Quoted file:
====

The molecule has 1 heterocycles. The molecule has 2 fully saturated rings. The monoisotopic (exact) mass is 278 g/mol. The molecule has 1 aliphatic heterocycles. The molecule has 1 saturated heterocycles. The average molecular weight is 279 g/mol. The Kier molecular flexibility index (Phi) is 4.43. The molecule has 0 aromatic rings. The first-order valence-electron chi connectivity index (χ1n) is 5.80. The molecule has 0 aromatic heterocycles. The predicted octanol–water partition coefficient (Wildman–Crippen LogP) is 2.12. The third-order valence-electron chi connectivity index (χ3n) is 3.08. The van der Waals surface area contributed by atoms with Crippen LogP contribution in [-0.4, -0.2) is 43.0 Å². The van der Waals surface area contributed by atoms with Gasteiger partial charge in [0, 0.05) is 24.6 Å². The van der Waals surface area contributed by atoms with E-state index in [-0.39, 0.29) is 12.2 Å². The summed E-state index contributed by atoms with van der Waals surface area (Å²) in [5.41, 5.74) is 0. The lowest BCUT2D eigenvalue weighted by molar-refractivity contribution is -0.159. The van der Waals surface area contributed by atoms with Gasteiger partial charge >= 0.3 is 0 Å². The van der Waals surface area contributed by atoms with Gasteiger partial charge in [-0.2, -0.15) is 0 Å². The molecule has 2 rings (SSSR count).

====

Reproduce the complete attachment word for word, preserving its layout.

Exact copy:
The molecule has 1 heterocycles. The molecule has 2 fully saturated rings. The monoisotopic (exact) mass is 278 g/mol. The molecule has 1 aliphatic heterocycles. The molecule has 1 saturated heterocycles. The average molecular weight is 279 g/mol. The Kier molecular flexibility index (Phi) is 4.43. The molecule has 0 aromatic rings. The first-order valence-electron chi connectivity index (χ1n) is 5.80. The molecule has 0 aromatic heterocycles. The predicted octanol–water partition coefficient (Wildman–Crippen LogP) is 2.12. The third-order valence-electron chi connectivity index (χ3n) is 3.08. The van der Waals surface area contributed by atoms with Crippen LogP contribution in [-0.4, -0.2) is 43.0 Å². The van der Waals surface area contributed by atoms with Gasteiger partial charge in [0, 0.05) is 24.6 Å². The van der Waals surface area contributed by atoms with E-state index in [-0.39, 0.29) is 12.2 Å². The summed E-state index contributed by atoms with van der Waals surface area (Å²) in [5.41, 5.74) is 0. The lowest BCUT2D eigenvalue weighted by molar-refractivity contribution is -0.159. The van der Waals surface area contributed by atoms with Gasteiger partial charge >= 0.3 is 0 Å². The van der Waals surface area contributed by atoms with Gasteiger partial charge in [-0.2, -0.15) is 0 Å². The molecule has 2 rings (SSSR count).